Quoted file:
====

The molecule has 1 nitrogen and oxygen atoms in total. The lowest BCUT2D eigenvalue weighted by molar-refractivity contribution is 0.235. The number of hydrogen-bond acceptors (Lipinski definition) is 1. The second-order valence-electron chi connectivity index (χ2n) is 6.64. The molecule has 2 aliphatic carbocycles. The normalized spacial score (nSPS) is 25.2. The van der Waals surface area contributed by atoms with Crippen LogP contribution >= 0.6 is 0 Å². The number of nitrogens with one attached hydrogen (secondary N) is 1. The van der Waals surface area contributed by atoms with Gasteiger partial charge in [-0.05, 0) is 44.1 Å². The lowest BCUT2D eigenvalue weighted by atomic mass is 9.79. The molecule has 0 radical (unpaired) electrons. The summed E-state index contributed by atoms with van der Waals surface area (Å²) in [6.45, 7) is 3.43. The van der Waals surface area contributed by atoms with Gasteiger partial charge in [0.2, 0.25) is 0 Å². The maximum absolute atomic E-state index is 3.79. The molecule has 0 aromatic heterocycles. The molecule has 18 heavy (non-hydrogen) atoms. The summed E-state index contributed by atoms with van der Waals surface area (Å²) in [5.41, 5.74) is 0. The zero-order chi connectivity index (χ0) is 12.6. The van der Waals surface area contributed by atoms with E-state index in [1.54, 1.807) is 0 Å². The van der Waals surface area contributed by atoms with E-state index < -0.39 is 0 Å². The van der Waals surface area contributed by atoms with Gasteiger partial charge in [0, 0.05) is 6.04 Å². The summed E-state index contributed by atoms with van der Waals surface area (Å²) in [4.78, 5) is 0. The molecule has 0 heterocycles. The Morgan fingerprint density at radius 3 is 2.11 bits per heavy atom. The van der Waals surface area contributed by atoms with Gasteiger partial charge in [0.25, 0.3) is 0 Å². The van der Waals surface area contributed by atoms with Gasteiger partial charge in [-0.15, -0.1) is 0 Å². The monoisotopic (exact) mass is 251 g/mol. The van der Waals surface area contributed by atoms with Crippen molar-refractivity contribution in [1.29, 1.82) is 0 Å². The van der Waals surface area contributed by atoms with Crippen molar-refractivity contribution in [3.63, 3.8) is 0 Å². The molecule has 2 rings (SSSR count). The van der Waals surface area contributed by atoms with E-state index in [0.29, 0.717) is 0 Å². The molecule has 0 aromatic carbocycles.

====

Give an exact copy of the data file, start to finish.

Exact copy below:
The molecule has 1 nitrogen and oxygen atoms in total. The lowest BCUT2D eigenvalue weighted by molar-refractivity contribution is 0.235. The number of hydrogen-bond acceptors (Lipinski definition) is 1. The second-order valence-electron chi connectivity index (χ2n) is 6.64. The molecule has 2 aliphatic carbocycles. The normalized spacial score (nSPS) is 25.2. The van der Waals surface area contributed by atoms with Crippen LogP contribution >= 0.6 is 0 Å². The number of nitrogens with one attached hydrogen (secondary N) is 1. The van der Waals surface area contributed by atoms with Gasteiger partial charge in [-0.05, 0) is 44.1 Å². The lowest BCUT2D eigenvalue weighted by atomic mass is 9.79. The molecule has 0 radical (unpaired) electrons. The summed E-state index contributed by atoms with van der Waals surface area (Å²) in [6.45, 7) is 3.43. The van der Waals surface area contributed by atoms with Gasteiger partial charge in [0.2, 0.25) is 0 Å². The maximum absolute atomic E-state index is 3.79. The molecule has 0 aromatic heterocycles. The molecule has 18 heavy (non-hydrogen) atoms. The summed E-state index contributed by atoms with van der Waals surface area (Å²) in [5.41, 5.74) is 0. The zero-order chi connectivity index (χ0) is 12.6. The van der Waals surface area contributed by atoms with E-state index in [1.54, 1.807) is 0 Å². The van der Waals surface area contributed by atoms with E-state index < -0.39 is 0 Å². The van der Waals surface area contributed by atoms with Gasteiger partial charge in [0, 0.05) is 6.04 Å². The summed E-state index contributed by atoms with van der Waals surface area (Å²) in [4.78, 5) is 0. The molecule has 0 heterocycles. The Morgan fingerprint density at radius 3 is 2.11 bits per heavy atom. The van der Waals surface area contributed by atoms with Gasteiger partial charge in [0.25, 0.3) is 0 Å². The van der Waals surface area contributed by atoms with Gasteiger partial charge in [-0.15, -0.1) is 0 Å². The monoisotopic (exact) mass is 251 g/mol. The van der Waals surface area contributed by atoms with Crippen molar-refractivity contribution in [1.29, 1.82) is 0 Å². The van der Waals surface area contributed by atoms with Crippen molar-refractivity contribution in [3.63, 3.8) is 0 Å². The molecule has 2 rings (SSSR count). The van der Waals surface area contributed by atoms with E-state index in [0.29, 0.717) is 0 Å². The molecule has 0 aromatic carbocycles.